|Mon Nov 3, 2008 - 3:18 PM EST - By Jennifer Chappell|
Yes! I'm so happy to have just read over at Brighthand that AT&T will be jumping aboard the femtocell bandwagon later this year, following Sprint and Verizon. Sprint was the first United States carrier to start using femtocells with their AIRAVE. We've reported several times on Sprint's AIRAVE and recently on Verizon's Ubicell, that could launch early next year. What's a femtocell? If you haven't read the previous articles, Wikipedia defines a femtocell as:
A femtocell�originally known as an Access Point Base Station�is a small cellular base station, typically designed for use in residential or small business environments. It connects to the service provider�s network via broadband (such as DSL or cable); current designs typically support 2 to 5 mobile phones in a residential setting.
I recently reported on Engadget Mobile's review of the Sprint AIRAVE, and the device works pretty good and really does improve signal strength.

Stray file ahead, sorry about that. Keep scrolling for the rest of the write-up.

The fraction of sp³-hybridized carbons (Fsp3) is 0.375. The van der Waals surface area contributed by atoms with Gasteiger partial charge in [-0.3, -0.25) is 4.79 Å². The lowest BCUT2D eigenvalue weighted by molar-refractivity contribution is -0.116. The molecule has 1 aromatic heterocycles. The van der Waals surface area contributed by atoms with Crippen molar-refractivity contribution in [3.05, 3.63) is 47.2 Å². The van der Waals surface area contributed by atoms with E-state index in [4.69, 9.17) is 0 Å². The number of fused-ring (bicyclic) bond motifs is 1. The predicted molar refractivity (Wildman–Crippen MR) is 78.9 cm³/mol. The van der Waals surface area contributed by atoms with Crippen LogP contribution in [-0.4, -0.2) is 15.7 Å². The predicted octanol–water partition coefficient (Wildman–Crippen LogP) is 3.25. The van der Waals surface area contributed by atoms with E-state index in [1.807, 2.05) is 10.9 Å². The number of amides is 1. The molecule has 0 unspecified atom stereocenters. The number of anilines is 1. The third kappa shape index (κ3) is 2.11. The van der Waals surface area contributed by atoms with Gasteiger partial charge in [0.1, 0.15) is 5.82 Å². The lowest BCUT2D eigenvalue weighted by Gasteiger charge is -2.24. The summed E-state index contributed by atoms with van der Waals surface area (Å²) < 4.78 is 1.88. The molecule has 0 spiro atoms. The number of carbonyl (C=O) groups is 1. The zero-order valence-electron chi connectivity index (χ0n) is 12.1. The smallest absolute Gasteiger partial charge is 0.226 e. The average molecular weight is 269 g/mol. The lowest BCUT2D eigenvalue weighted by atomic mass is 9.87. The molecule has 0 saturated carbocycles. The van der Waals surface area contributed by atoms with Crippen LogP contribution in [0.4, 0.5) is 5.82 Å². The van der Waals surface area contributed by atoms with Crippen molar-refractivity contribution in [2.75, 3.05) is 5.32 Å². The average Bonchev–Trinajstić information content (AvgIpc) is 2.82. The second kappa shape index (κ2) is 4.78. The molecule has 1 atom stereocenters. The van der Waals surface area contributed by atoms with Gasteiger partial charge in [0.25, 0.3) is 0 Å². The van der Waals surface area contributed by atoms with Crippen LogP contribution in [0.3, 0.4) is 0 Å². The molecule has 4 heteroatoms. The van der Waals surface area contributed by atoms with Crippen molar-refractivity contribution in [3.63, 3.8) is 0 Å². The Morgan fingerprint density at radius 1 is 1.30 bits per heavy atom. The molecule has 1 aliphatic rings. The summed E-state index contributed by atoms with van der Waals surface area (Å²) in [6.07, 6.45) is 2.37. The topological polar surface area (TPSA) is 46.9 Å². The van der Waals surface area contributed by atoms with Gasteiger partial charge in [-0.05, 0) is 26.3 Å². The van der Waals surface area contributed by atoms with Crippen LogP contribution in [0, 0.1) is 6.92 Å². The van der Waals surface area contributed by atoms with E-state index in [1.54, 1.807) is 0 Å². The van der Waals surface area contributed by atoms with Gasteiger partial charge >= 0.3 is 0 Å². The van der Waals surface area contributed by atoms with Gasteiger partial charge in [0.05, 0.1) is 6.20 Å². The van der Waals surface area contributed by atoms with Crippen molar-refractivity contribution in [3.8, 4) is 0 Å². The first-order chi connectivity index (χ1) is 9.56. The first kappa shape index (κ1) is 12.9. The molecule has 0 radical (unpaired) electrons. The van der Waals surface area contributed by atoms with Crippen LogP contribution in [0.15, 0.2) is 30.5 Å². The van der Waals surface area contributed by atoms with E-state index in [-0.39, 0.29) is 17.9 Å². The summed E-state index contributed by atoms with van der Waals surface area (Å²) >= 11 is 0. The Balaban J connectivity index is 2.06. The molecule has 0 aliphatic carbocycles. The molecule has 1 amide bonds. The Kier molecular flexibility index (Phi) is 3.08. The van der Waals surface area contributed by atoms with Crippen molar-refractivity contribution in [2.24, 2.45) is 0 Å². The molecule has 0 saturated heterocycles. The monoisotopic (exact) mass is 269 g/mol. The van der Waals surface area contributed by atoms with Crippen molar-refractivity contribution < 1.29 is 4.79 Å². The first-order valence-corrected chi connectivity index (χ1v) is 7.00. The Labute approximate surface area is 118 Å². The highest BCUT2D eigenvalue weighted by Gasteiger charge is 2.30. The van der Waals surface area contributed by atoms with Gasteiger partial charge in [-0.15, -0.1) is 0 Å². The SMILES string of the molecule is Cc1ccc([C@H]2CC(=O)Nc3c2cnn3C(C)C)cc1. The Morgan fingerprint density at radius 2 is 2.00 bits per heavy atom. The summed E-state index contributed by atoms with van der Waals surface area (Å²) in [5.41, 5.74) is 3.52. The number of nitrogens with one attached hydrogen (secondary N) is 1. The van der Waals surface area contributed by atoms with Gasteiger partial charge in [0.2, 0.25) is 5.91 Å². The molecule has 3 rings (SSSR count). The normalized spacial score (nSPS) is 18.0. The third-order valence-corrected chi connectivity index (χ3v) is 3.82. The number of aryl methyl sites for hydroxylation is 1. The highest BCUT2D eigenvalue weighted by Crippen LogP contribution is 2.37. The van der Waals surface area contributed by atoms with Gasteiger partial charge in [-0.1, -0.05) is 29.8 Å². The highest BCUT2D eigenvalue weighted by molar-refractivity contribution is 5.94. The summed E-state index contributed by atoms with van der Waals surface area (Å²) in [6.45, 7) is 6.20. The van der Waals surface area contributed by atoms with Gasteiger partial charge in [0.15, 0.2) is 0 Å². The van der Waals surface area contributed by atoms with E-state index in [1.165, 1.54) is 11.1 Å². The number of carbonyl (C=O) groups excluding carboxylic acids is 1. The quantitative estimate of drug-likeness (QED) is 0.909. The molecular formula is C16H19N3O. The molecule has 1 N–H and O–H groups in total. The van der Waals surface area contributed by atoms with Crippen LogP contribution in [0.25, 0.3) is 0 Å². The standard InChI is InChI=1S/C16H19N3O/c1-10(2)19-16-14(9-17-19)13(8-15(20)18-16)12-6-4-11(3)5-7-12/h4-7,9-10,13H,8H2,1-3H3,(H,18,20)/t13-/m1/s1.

I reported back in April via Brighthand that AT&T was planning to begin a femtocell trial later this year. This information came from a RCR Wireless News article. The article says that T-Mobile USA Inc. went a different route than the femtocell. According to RCR Wireless News, T-Mobile last year introduced a dual-mode calling service that allows users with GSM/Wi-Fi phones to place calls over their Wi-Fi network for free.
Anyway, back to AT&T, Brighthand says that an AT&T spokeswoman confirmed in an email comment to wireless industry site Unstrung that AT&T is currently doing lab testing, and plans to launch a femtocell trial later this year. The Unstrung article notes that AT&T has more choices of potential suppliers than its CDMA rivals Sprint and Verizon.
Well, I'm anxious for AT&T to launch a femtocell device. I know the AT&T ads say, "More bars in more places", but that sure isn't true in My house unfortunately. I guess I live in an almost dead zone because I'm lucky if I get 2 bars sometimes. I know people who have it worse though so I really shouldn't complain too much I guess.
We'll let you know when we hear more about AT&T's femtocell testing.
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